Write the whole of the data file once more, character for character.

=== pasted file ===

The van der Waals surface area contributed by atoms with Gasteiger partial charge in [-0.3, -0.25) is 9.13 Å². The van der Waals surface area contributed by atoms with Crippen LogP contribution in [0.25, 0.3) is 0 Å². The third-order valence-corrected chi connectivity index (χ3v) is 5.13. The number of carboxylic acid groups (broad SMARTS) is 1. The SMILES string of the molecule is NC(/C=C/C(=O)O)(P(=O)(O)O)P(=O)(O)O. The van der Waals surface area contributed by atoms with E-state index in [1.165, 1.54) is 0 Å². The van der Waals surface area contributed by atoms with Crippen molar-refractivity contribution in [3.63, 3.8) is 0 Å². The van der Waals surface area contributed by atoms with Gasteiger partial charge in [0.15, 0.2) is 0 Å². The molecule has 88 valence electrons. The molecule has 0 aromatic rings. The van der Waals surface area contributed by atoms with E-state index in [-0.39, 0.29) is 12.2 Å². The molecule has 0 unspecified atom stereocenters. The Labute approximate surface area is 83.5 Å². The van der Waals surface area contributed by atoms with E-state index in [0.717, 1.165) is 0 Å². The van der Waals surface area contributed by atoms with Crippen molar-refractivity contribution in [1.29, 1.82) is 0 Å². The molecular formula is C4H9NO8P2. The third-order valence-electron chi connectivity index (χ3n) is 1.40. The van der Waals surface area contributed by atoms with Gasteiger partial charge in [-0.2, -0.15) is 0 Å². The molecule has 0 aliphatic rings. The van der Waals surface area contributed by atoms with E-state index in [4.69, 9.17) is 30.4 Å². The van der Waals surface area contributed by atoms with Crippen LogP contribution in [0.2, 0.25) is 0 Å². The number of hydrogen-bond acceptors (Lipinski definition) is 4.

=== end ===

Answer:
The van der Waals surface area contributed by atoms with Gasteiger partial charge in [-0.3, -0.25) is 9.13 Å². The van der Waals surface area contributed by atoms with Crippen LogP contribution in [0.25, 0.3) is 0 Å². The third-order valence-corrected chi connectivity index (χ3v) is 5.13. The number of carboxylic acid groups (broad SMARTS) is 1. The SMILES string of the molecule is NC(/C=C/C(=O)O)(P(=O)(O)O)P(=O)(O)O. The van der Waals surface area contributed by atoms with E-state index in [1.165, 1.54) is 0 Å². The van der Waals surface area contributed by atoms with Crippen molar-refractivity contribution in [3.63, 3.8) is 0 Å². The van der Waals surface area contributed by atoms with Gasteiger partial charge in [0.15, 0.2) is 0 Å². The molecule has 88 valence electrons. The molecule has 0 aromatic rings. The van der Waals surface area contributed by atoms with E-state index in [-0.39, 0.29) is 12.2 Å². The molecule has 0 unspecified atom stereocenters. The Labute approximate surface area is 83.5 Å². The van der Waals surface area contributed by atoms with E-state index in [0.717, 1.165) is 0 Å². The van der Waals surface area contributed by atoms with Crippen molar-refractivity contribution in [1.29, 1.82) is 0 Å². The molecular formula is C4H9NO8P2. The third-order valence-electron chi connectivity index (χ3n) is 1.40. The van der Waals surface area contributed by atoms with Gasteiger partial charge in [-0.2, -0.15) is 0 Å². The molecule has 0 aliphatic rings. The van der Waals surface area contributed by atoms with E-state index in [4.69, 9.17) is 30.4 Å². The van der Waals surface area contributed by atoms with Crippen LogP contribution in [0.2, 0.25) is 0 Å². The number of hydrogen-bond acceptors (Lipinski definition) is 4.